The Iran nuclear deal is a ticking time bomb.
That’s because Team Trump has to (re)certify to Congress that Iran is in technical compliance with the 2015 nuclear deal — aka the Joint Comprehensive Plan of Action — by Oct. 15.
It may not happen based on President Trump’s unvarnished feelings about the deal, calling it an “embarrassment” and the “worst deal ever” last week while at the United Nations.
The pact could explode any time.
Trump also said he’d made up his mind about what to do about it — though he didn’t tip his hand as to what exactly that was. If I had to bet, it isn’t a continuation of the status quo.
Considering the deal’s shortcomings, that’s understandable.
Of course, some defenders of the Obama-era atomic agreement will argue that it paused — or at least significantly slowed — Iran’s progress toward nukes for a decade or so.
Indeed, that’s one of the big problems with the pact: It expires. The deal has a “sunset provision,” which is when key restrictions on Iran’s uranium enrichment program are phased out, leaving Tehran footloose and fissile free to build a bomb.
Indeed, President Obama acknowledged in a 2015 NPR interview that after vital restrictions in the deal expire at the 15-year mark, Tehran could produce enough fissile material for a bomb in no time.
Isn’t that comforting?
Naturally, Tehran insists it was never interested in nukes — which doesn’t explain why Iran ran a clandestine, treaty-cheating program, including hiding some of its (undeclared) atomic facilities underground.
Hmmm … but that’s not all.
The agreement also doesn’t stipulate that the U.N.’s International Atomic Energy Agency staff can immediately inspect suspect Iranian military sites. Tehran says no way, calling the idea of allowing it “a dream,” according to Reuters.
Tell me: How can you feel confident in verifying compliance with the agreement based on limited inspection rights — on top of two decades of Iranian denials and deception on its atomic activities?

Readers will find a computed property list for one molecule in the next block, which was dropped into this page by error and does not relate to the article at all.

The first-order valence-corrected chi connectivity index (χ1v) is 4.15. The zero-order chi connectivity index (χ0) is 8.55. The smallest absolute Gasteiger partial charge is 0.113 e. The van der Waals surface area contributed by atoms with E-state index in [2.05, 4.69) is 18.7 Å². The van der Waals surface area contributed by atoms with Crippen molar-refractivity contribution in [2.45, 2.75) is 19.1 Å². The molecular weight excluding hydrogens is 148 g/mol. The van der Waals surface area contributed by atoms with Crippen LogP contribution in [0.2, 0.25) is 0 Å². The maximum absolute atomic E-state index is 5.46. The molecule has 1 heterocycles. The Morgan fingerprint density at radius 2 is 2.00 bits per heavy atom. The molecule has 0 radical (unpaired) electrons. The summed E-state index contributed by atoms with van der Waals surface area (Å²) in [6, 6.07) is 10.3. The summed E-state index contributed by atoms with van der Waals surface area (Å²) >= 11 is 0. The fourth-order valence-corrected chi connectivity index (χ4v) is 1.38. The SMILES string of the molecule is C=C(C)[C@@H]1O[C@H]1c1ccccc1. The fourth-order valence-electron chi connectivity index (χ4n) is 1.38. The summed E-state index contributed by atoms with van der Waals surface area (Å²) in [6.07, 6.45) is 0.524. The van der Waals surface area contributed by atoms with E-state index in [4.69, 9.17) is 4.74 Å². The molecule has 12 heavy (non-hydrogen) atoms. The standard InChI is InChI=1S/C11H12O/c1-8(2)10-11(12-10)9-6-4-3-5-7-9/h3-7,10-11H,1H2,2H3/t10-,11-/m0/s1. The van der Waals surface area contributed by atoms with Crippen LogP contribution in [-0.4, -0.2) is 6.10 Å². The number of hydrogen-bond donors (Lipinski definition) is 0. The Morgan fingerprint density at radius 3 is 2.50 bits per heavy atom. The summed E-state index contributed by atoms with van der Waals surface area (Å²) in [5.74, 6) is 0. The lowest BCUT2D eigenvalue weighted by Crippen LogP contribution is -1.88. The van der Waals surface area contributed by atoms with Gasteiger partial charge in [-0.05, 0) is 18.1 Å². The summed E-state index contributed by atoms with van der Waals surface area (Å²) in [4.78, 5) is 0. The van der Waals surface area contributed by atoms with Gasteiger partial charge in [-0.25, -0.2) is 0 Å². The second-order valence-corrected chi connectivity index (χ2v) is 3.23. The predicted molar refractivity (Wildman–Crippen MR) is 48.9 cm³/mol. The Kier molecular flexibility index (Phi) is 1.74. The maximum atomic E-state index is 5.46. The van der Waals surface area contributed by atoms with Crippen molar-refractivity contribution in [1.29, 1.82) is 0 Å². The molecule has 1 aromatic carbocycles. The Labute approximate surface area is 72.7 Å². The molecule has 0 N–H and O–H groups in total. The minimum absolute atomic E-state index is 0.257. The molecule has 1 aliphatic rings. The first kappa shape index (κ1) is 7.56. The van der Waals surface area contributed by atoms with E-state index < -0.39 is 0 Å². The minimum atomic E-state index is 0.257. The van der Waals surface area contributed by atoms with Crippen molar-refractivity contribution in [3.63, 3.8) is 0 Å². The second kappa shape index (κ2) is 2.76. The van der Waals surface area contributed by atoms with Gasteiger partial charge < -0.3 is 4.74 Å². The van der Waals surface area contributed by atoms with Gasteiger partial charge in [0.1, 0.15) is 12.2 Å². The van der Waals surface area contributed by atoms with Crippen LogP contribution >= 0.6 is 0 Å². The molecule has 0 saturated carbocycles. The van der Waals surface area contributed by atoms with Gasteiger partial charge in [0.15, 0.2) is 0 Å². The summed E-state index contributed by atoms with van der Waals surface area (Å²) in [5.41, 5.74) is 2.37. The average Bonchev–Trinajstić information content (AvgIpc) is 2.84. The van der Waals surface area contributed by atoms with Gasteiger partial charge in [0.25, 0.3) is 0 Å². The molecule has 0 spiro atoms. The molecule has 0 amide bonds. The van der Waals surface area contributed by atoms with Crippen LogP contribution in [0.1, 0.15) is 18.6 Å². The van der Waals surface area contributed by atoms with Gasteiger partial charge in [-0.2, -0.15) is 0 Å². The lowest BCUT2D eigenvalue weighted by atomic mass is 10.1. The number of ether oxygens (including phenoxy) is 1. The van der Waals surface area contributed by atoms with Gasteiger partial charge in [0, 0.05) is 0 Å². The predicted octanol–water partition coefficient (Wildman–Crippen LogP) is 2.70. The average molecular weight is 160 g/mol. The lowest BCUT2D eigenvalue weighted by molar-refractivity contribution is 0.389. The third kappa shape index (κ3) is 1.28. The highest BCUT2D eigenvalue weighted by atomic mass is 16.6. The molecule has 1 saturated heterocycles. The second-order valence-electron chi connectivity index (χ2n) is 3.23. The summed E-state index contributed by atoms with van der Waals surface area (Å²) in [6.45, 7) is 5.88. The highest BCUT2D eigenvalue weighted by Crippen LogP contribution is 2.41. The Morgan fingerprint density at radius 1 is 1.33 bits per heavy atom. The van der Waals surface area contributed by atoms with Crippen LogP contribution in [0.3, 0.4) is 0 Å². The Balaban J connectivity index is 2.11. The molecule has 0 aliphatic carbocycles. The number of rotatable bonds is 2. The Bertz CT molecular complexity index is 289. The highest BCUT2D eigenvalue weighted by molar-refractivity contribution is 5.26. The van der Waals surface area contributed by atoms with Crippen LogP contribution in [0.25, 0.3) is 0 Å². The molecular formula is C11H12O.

Uh, you can’t.
The deal also shockingly allows Iran to continue centrifuge research, meaning Tehran will be more efficient and effective in enriching uranium for bombs with each passing year.
The atomic agreement never addressed Iran’s burgeoning ballistic missile program, either, an important component of a full-up nuclear weapons program — as we’re seeing today with North Korea.
Indeed, Iran’s “fake” launch of a medium-range ballistic missile last Friday is likely only a temporary propaganda setback to Tehran’s missile program.
With or without outside help, Iran could easily be as threatening in 12 years in atomic affairs as North Korea is today. More troubling: Trump tweeted last weekend that North Korea is already “working with” Iran.
Talk about an Axis of Evil.
The lifting of economic sanctions also fills the mullahs’ pockets with funds that support its mischief-making, including supporting the Syrian regime, Yemeni Houthi rebels and the terror groups, Hezbollah and Hamas.
Is any of that in America’s interest?
Even if Tehran is currently in technical compliance, the pact leaves Iran as a “threshold” nuclear state and won’t stop it from becoming a de facto nuclear power in the not-too-distant future.
It’s no wonder that Team Trump may soon call for a deal do-over.
This piece originally appeared in The Boston Herald